The Premier Hockey Federation has introduced Reagan Carey as its new commissioner, while Digit Murphy
Well, no one expected a blowout. With two teams so evenly matched on paper, it would be understandable to expect overtime, much as Les Canadiennes dealt with last year against the Boston Blades. And with Charline Labonté in net and Marie-Philip Poulin on your top line, you might feel pretty good going to OT.
Instead, something funny happened on the way to the Clarkson Cup -- some new heroes emerged, many of them women who have never played at the senior level for Team Canada. But there were plenty of familiar names on the scoresheet as well.
Most importantly, perhaps, for the Calgary Inferno: getting the first goal. The game had a slow start, but the Inferno quickly showed Les Canadiennes that they came to play, taking them to task along the boards. Their strength along the boards played into the first goal; Jill Saulnier bumped Montreal off the puck and it bounced to the slot, where Brianne Jenner got it to Rebecca Johnston. Johnston fired a wrister that beat Labonté, and it was 1-0.
Poulin tied it on the power play about five minutes later, shooting it herself from the right point and then going deep to collect her own rebound, backhanding it from a tough angle past Delayne Brian to tie the game at 1-1.
The Inferno struck back on a power play of their own, as Brianne Jenner was able to tap in a cross-crease feed from Johnston. It was 2-1 in the first, and the Inferno wouldn't relinquish the lead all night.
In large part, this was because they didn't take their foot off the gas, even at the beginning of the second period when it would have been easy to let Les Canadiennes back into the game. Jessica Campbell weaved her way through Montreal defenders and right into Labonté's crease, burying the puck behind her to make the score 3-1.
Then, after Aina Takeuchi stopped Poulin 1-on-1, the Inferno were able to take it the other direction and capitalized. Takeuchi was able to get the puck to neutral ice, where Hayley Wickenheiser picked it up, and sprung Blayre Turnbull. Turnbull went in alone on Labonté, and took the puck forehand to backhand and back to forehand, making a subtle move that took Labonté by surprise. The score was 4-1.
When Noémie Marin made it 4-2 shortly thereafter, it could have been the beginnings of a comeback. But Turnbull got her second less than 30 seconds later, taking a perfect pass from Hayley Wickenheiser and rocketing a shot past Labonté to make the score 5-2. This was the point of no return for Les Canadiennes -- while they headed into the locker room after the second period still within reach of tying the game, they were clearly frustrated.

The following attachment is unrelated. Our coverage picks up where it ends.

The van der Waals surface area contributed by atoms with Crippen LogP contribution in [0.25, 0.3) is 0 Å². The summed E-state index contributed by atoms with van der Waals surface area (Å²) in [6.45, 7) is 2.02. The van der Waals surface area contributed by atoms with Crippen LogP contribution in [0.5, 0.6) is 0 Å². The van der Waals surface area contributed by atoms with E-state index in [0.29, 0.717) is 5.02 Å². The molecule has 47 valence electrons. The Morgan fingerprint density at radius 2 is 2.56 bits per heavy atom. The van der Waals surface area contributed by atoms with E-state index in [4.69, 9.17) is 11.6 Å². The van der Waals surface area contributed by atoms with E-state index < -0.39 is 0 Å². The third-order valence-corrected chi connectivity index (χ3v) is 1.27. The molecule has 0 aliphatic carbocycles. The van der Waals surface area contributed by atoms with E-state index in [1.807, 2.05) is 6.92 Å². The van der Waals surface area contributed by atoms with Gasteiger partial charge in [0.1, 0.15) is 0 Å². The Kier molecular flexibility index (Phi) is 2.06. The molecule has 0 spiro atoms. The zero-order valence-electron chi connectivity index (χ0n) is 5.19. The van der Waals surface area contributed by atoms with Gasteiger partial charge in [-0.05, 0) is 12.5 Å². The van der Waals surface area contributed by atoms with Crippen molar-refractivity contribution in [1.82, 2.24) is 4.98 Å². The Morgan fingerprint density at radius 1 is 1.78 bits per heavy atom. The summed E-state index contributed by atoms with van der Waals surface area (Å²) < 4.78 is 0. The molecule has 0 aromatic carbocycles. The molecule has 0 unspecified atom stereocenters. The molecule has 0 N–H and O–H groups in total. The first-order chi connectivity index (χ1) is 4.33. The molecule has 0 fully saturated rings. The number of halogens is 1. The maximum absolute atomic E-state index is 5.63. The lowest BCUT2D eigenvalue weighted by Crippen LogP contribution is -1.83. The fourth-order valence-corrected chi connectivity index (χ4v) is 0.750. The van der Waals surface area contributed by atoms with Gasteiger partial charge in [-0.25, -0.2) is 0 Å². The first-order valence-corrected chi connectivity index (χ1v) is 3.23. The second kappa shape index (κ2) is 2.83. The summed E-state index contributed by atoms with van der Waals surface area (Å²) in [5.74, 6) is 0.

With Ann-Sophie Bettez in the box for a hook, Jessica Campbell perfectly deflected a shot by Meaghan Mikkelson to make the score 6-2. That particular deflection was not a shot that Labonté had a chance on, and coming over five minutes into the third period, it seemed particularly decisive.
But Les Canadiennes came hard, and Delayne Brian was called upon to have the finest period of her hockey career. Shortly after Campbell's goal, she slammed the door on Kim Deschênes, coming right to left quickly to stop her shot from entering the wide open cage.
Rebecca Johnston scored then off of a turnover (unfortunately created after Julie Chu fell down at her own blueline), and it was 7-2. Deschênes challenged Brian in her crease and took a feed from Bettez, wristing it five-hole to cut the lead to 7-3. But the momentum didn't shift in Montreal's favor, thanks to Brian again: she made a glove save on Bettez who was bearing down to her left, and had the puck marked for the opposite corner.
That save was important -- not because it saved the game (it didn't), but because it kept the situation under control for Brian's team. It was emblematic of the Inferno's work ethic through 60 minutes to keep one of the most talented rosters in women's hockey from pushing their way back. It was a lopsided score, but Calgary didn't give them an inch -- they kept the remainder of shots that Montreal had largely to the outside, and despite taking a penalty, they were able to get the puck to the empty net thanks to captain Brianne Jenner. The final score was 8 to 3.
As the clock ticked down, every player on Calgary's bench was jumping up and down as the feeling set in that they would be raising the Clarkson Cup for the first time in franchise history. The Inferno have come a long way since being at the bottom of the league, winning just 3 games total in the 2012-2013 season. Some holdouts from that squad, like Meaghan Mikkelson, Kelsey Webster, Erica Kromm, and Kathy Desjardins, had the honor of raising the Cup tonight.
"I have absolutely no regrets about my preparation for this game," said a crestfallen Charline Labonté to the media. But both she and Les Canadiennes came up short.
The Inferno got the goaltending and the offense that they needed to steamroll a team that was heavily favored coming into this pivotal game, and they raised the first Clarkson Cup to ever be awarded on NHL ice to a crowd of over 4000 hockey fans.
Check back soon for more quotes, pictures, and analysis from the Clarkson Cup Final.
(Photo credit: CWHL/Twitter)
Filed under: cwhl; ice hockey; calgary inferno; les canadiennes de montreal; clarkson cup
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